Wednesday, June 2, 2010

Santosha, or Contentment

The niyama Santosha, or contentment, is about being satisfied with – and grateful for – whatever you have and whatever happens. It’s an easy concept to understand, but a challenge to put into practice.

We all have moments of contentment – when everything seems “just right.” But – at least for me – it never seems to last. I can always find something to worry about.

Practicing Santosha asks us to accept what is, and to make the best of everything. This is easy when things are going well. But much more of a challenge in the difficult times.

I think it’s helpful to remember that nothing is permanent. So when life gets tough, remind yourself that things will eventually change, because they always do. And when life is going well, enjoy it. Just enjoy it.

For me, achieving contentment isn’t something I can will into being. Instead, it just seems to happen on its own. But I’ve learned a few tricks over the years to invite contentment to show up more frequently.

1. At the end of the day, make a list of five things for which you are grateful. Be specific – cite things that happened that day, rather than general topics like “my family” and “my job.”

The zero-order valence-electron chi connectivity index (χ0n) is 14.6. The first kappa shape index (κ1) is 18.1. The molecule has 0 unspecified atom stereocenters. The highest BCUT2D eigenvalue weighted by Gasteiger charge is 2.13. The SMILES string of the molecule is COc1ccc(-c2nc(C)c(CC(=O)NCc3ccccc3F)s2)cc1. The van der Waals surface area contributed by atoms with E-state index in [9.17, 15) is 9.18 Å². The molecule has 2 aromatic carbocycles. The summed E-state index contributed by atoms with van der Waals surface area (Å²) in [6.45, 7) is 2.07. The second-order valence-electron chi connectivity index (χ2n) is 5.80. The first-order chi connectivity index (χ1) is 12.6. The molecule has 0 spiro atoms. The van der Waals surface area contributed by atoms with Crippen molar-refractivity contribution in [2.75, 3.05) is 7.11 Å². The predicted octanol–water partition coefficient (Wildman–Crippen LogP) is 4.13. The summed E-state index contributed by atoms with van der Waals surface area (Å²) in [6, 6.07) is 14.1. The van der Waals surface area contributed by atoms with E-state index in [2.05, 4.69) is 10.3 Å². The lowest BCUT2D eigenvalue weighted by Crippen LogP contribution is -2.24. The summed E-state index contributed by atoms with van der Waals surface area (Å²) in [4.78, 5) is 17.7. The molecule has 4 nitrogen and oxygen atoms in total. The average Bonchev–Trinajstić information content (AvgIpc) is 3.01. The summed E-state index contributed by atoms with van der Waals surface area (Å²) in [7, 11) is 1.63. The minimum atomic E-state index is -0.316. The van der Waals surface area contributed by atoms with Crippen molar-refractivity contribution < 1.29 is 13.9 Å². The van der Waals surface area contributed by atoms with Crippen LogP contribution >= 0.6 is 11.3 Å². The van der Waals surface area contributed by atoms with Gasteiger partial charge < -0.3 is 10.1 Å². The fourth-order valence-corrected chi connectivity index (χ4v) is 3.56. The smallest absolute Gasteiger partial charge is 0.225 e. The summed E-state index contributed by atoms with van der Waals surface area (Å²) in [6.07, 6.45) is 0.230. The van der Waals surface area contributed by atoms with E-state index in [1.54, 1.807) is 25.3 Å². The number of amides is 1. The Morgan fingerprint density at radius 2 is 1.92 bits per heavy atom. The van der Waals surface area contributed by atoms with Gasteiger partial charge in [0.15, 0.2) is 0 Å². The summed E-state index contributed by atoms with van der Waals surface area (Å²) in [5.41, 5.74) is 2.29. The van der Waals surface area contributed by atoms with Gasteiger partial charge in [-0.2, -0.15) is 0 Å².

2. Express gratitude in the moment – Having lunch with a friend whom you haven’t seen in awhile. Don’t just think “I’m glad we did this.” Say it! It’ll make you both feel good.

3. Express gratitude for the ordinary. I swear, one of the secrets of a healthy relationship is to appreciate the everyday things your partner does. “Thanks for making a delicious dinner” goes a long way with me, even though my husband says it several times a week. I’m finding that “Thanks for working so hard today” makes him feel appreciated at the end of a long day.

On the yoga mat, practice contentment by accepting yourself for who you are. And be grateful! Rather than berating yourself for letting your thighs get jiggly, be grateful that your legs are strong enough to support you in warrior pose. Rather than cursing your tender wrists, be grateful that you’re coming to class each week to try to strengthen them.

Life is short. Don’t waste a precious minute talking down to yourself. But when you catch yourself doing it, immediately counter it with a positive thought. It isn’t always easy to pay oneself a compliment, but it’s not too hard to find something to be grateful for.